The 4th of July is one of my favorite holidays. Listening to Lee Greenwood singing “God Bless the U.S.A.” while watching fireworks with friends and family always seems to bring a tear to my eye. This year I celebrated by exercising multiple constitutional rights, including going to Mass in the morning, going to a shooting range, blowing things up, and drinking some beer. I even managed to avoid having to quarter any British soldiers against my will (thank you 3rd amendment!).
This year’s Independence Day was also a little sobering. I fear that the freedoms we celebrate today may not be there for the coming generations. This past Monday the Supreme Court gave a narrow victory to religious people saying that, in certain narrow cases, we don’t have to pay for abortion, sterilization, and contraception. Yet, something so obvious as this, something so fundamental to the freedom of religion, carried the day by only a 5-4 margin. What’s even more alarming is that the most important issues in our society are being decided in courtrooms, by unelected rulers. The Executive and Judicial branches of our government, designed to be the weakest branches, now rule supreme. One can argue that we are no longer a republic.
This past Monday I admit that I celebrated a little to hear the Supreme Court’s decision. We’ve been losing so many of these battles in the courts. Yet, I was also sad that I have been reduced to the seemingly helpless position of waiting for the opinion of a few people on a court to decide the fate of our country. Hardly ever do we see a rally at the U.S. Capitol, the people’s house. No, we are constantly gathering outside the Supreme Court building, praying that the all-wise rulers from on high will benevolently grant us our rights.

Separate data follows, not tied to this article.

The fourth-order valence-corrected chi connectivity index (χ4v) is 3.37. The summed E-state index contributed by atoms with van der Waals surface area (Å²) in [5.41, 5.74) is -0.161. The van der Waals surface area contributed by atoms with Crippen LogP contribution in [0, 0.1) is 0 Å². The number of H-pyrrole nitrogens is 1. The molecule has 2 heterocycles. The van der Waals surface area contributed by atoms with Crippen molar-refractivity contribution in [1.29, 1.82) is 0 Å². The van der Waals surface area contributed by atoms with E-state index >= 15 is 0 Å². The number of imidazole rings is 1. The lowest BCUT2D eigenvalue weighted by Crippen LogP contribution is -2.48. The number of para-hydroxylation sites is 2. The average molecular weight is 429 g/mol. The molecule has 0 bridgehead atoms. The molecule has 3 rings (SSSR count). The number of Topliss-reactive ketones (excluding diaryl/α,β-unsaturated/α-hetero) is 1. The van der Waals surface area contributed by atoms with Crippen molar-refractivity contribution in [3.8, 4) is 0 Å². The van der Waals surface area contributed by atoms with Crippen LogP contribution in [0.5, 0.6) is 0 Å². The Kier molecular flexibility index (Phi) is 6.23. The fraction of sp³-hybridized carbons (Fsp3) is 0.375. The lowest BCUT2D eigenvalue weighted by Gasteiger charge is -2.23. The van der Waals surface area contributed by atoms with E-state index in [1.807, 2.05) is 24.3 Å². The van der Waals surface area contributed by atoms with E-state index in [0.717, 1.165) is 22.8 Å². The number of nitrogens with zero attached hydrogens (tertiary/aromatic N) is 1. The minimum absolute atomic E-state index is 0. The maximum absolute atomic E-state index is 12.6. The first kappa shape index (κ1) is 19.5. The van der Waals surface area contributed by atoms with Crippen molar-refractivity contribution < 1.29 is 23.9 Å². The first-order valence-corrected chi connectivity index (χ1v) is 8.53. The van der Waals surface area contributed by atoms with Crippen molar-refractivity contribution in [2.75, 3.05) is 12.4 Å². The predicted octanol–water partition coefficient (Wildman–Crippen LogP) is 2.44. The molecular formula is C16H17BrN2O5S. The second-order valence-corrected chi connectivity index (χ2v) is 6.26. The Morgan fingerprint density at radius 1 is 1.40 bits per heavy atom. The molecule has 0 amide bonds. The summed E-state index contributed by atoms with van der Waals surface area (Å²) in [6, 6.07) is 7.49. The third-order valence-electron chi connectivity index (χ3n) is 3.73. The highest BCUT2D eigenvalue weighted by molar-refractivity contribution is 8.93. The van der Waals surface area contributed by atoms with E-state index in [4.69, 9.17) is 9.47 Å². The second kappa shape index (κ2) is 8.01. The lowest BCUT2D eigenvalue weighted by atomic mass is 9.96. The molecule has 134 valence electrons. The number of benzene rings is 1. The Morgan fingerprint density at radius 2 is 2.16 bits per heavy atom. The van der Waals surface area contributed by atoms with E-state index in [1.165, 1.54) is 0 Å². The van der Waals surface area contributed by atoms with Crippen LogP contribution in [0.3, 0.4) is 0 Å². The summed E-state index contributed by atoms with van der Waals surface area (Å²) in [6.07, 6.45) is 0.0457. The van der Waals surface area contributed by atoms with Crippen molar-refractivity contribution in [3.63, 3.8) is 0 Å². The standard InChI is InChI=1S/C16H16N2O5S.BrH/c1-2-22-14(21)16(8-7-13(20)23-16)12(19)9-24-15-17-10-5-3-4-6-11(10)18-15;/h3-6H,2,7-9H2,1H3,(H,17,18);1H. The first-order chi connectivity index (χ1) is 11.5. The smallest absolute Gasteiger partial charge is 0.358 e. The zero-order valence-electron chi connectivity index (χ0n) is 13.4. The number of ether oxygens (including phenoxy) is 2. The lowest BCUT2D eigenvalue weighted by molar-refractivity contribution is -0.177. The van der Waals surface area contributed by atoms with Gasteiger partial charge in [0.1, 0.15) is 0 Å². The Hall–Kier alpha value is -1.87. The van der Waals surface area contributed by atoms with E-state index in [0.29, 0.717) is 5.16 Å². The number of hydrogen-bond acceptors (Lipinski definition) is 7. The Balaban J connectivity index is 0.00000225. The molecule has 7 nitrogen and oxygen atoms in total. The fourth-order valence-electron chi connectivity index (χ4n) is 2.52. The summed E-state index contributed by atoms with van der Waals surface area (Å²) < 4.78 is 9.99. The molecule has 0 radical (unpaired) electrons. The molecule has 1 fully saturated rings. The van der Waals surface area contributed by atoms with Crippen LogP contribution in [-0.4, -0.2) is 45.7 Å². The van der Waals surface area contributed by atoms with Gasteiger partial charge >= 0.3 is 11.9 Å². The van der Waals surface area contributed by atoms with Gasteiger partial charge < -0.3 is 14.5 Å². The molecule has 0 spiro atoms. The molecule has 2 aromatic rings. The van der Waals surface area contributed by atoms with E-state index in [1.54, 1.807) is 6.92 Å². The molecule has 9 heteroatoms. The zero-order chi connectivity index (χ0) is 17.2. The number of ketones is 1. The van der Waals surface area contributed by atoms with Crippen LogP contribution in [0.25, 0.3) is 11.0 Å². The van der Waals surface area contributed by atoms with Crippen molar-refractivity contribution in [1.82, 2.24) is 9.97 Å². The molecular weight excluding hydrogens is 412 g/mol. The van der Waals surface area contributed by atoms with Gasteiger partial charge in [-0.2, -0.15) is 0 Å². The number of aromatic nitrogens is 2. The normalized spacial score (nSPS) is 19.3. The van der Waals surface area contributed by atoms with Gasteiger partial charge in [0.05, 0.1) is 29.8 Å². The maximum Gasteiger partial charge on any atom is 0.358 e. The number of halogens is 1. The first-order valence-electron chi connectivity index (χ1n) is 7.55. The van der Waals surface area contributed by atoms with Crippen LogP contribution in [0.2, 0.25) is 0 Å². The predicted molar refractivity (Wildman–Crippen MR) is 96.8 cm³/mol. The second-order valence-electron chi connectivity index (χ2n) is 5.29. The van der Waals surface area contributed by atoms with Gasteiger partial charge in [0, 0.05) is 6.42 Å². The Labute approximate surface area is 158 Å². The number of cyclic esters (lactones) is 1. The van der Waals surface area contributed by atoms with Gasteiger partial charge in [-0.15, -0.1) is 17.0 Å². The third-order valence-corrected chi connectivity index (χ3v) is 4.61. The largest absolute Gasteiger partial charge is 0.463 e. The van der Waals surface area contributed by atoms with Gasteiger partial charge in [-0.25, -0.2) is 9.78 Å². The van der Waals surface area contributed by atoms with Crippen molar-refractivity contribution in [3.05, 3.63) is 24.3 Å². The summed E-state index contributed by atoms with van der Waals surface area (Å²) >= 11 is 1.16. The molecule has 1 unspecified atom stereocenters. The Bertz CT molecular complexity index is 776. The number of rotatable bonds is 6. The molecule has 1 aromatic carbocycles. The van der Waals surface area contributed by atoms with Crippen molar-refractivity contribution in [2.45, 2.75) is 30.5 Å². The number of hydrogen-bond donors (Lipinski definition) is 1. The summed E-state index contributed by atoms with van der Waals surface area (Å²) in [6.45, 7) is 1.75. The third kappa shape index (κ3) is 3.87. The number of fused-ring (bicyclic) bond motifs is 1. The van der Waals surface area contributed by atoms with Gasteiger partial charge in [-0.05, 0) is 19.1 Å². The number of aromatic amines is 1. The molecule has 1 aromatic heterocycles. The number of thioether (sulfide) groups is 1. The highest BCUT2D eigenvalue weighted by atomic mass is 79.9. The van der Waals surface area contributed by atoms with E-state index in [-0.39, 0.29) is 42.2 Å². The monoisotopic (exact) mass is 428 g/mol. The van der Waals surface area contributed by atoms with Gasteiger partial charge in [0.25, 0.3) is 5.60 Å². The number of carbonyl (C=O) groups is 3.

On this Independence Day weekend, I look back and am grateful, grateful to have been raised in the time of some of the greatest moments in this country. I pray for our future. We can’t simply look to Washington to fix our problems. The real problems are in the hearts of each and every American. This country was founded on the idea that “we the people” are people of virtue. We are a nation of people that have time and again been willing to sacrifice our own interests and even our lives for the greater good of our country and of the world. I fear that we have now become a nation of selfish navel-gazers who only look out for ourselves and try to get as much as we can. No system of government can protect us from a citizenry that lacks virtue, nor can such a nation long endure.
It’s been two and a half years since the HHS mandate came down. Monday’s Supreme Court decision closes a certain chapter in the fight that began that day. There are more battles surrounding the mandate still making their way through the courts, but perhaps things may briefly head in the right direction on this issue. Two and half years ago the bishops of the United States came together with people of all faiths to defend our religious freedom. That Sunday I read a letter from Archbishop Naumann and gave a homily on religious freedom. I just listened to it again. I invite you to listen to it again as well. Then go listen to Lee Greenwood and be thankful, thankful that we still have the freedom to work for a better future for this great country.